Natalie Hanson

SAN FRANCISCO (CN) — The U.S. Forest Service could fell tens of thousands of trees and place nearby wildlife at risk if two new logging projects in California’s prized Sequoia National Forest go forward, environmentalists say in a federal lawsuit.

The nonprofit organizations Sierra Club, Earth Island Institute and Sequoia Forestkeeper sued the federal government Thursday to fight what they say are two destructive large logging projects in the national forest. They say the feds pushed for the projects under the guise of ecological restoration of two areas burned in wildfires in 2020 and 2021, but that the logging will put nearby wildlife and threatened species at serious risk.

In a 42-page complaint, the groups say the feds authorized tree felling and removal this past December, including by commercial timber sale, within the footprint of two recent fires in the forest.

The projects would mean chopping down and removing trees from over 13,000 acres of public forestlands, and are the largest proposed since the creation of the Giant Sequoia National Monument. The feds have also authorized vegetation management treatments such as pile burning, managed or prescribed burning, reforestation and meadows restoration.

The Forest Service told the public that they would use hand tools and leave most felled trees away from larger giant sequoias. But the pending removal of thousands of live and dead trees as proposed “is not clearly needed for ecological restoration and maintenance," the groups say in their complaint.

“If anything, the Castle and Windy fires have helped restore forest areas that have recovered naturally for millennia without logging,” the groups say in their complaint. “Moreover, the types of major federal actions proposed in these projects require detailed analyses in environmental impact statements to pass legal muster and comply with the National Environmental Policy Act.”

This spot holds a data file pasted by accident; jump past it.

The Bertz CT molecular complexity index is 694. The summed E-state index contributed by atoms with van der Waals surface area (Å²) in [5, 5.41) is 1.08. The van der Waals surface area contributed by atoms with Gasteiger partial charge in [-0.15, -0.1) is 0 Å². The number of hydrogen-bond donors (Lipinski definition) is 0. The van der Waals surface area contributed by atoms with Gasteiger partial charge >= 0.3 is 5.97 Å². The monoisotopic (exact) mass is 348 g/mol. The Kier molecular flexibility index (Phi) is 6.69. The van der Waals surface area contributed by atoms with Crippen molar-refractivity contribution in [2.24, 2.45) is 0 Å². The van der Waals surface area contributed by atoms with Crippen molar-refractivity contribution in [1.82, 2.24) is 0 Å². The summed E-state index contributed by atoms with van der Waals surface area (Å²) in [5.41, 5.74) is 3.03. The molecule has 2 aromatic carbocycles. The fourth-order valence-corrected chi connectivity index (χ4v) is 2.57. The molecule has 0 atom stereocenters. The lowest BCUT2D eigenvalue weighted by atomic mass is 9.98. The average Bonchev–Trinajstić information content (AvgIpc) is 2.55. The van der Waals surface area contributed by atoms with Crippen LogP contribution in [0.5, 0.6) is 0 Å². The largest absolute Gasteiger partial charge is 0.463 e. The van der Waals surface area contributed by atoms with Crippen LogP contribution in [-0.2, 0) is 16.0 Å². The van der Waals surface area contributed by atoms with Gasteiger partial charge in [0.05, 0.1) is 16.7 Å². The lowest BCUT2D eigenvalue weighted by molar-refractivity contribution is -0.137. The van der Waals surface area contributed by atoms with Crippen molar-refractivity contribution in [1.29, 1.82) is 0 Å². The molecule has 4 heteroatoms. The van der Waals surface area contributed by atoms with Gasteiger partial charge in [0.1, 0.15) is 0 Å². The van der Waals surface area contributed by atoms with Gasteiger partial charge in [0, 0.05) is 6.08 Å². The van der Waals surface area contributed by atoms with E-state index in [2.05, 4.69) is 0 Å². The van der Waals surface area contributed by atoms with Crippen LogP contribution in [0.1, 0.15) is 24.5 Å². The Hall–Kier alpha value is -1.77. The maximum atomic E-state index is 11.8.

The groups also claim the feds prepared only two environmental assessments and associated "findings of no significant impact," which they say were produced with insufficient analyses of logging the geographically, ecologically and biologically diverse region. They say the logging projects will adversely affect riparian areas, water quality and carbon storage, increase soil erosion and compaction from logging hauling on sensitive post-fire soils and damage the natural regeneration process of trees and plants in the wildfire burn scars.

“Rather than take a ‘hard look’ at site-specific direct, indirect and cumulative effects, the Forest Service’s cursory analyses offer only general and conclusory statements that the projects would not significantly affect proposed, threatened, endangered, and sensitive species, or other sensitive resources in project areas," the groups say in their complaint. "The analytical scale of these assessments was simply too coarse for the agency to satisfy its obligations under NEPA, glossing over the potential adverse effects from the project on these and a myriad of other resources.”

The groups want a federal judge to declare that the Forest Service violated the National Environmental Policy Act and the National Forest Management Act, and to set aside the Castle and Windy Project’s assessments and findings. They want the service ordered to prepare new assessments for both projects with new alternatives and to comply with the Giant Sequoia National Monument’s Plan standards and guidelines for tree diameter limits and wildlife habitat.

They are represented by René Voss of Natural Resources Law.

The Forest Service did not immediately respond to a request for comment.